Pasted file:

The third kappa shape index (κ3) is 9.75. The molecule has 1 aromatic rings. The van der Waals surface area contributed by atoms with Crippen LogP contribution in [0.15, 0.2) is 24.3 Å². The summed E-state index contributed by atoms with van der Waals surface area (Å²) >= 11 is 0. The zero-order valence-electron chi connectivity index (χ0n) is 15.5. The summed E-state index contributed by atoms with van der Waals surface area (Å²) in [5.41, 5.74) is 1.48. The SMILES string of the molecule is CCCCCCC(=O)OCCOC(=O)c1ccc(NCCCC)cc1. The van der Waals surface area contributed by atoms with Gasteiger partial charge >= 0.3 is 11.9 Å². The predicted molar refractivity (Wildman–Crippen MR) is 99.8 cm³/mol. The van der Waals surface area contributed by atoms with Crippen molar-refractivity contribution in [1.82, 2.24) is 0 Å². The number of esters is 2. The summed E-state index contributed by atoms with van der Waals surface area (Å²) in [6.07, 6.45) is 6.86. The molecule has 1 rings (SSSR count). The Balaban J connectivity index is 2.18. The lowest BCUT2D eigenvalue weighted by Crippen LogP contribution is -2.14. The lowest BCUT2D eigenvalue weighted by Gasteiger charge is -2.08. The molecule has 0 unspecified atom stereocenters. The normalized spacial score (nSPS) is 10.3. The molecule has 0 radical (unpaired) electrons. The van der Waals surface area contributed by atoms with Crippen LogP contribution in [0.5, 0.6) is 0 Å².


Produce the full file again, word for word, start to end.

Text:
The third kappa shape index (κ3) is 9.75. The molecule has 1 aromatic rings. The van der Waals surface area contributed by atoms with Crippen LogP contribution in [0.15, 0.2) is 24.3 Å². The summed E-state index contributed by atoms with van der Waals surface area (Å²) >= 11 is 0. The zero-order valence-electron chi connectivity index (χ0n) is 15.5. The summed E-state index contributed by atoms with van der Waals surface area (Å²) in [5.41, 5.74) is 1.48. The SMILES string of the molecule is CCCCCCC(=O)OCCOC(=O)c1ccc(NCCCC)cc1. The van der Waals surface area contributed by atoms with Gasteiger partial charge >= 0.3 is 11.9 Å². The predicted molar refractivity (Wildman–Crippen MR) is 99.8 cm³/mol. The van der Waals surface area contributed by atoms with Crippen molar-refractivity contribution in [1.82, 2.24) is 0 Å². The number of esters is 2. The summed E-state index contributed by atoms with van der Waals surface area (Å²) in [6.07, 6.45) is 6.86. The molecule has 1 rings (SSSR count). The Balaban J connectivity index is 2.18. The lowest BCUT2D eigenvalue weighted by Crippen LogP contribution is -2.14. The lowest BCUT2D eigenvalue weighted by Gasteiger charge is -2.08. The molecule has 0 unspecified atom stereocenters. The normalized spacial score (nSPS) is 10.3. The molecule has 0 radical (unpaired) electrons. The van der Waals surface area contributed by atoms with Crippen LogP contribution in [0.5, 0.6) is 0 Å².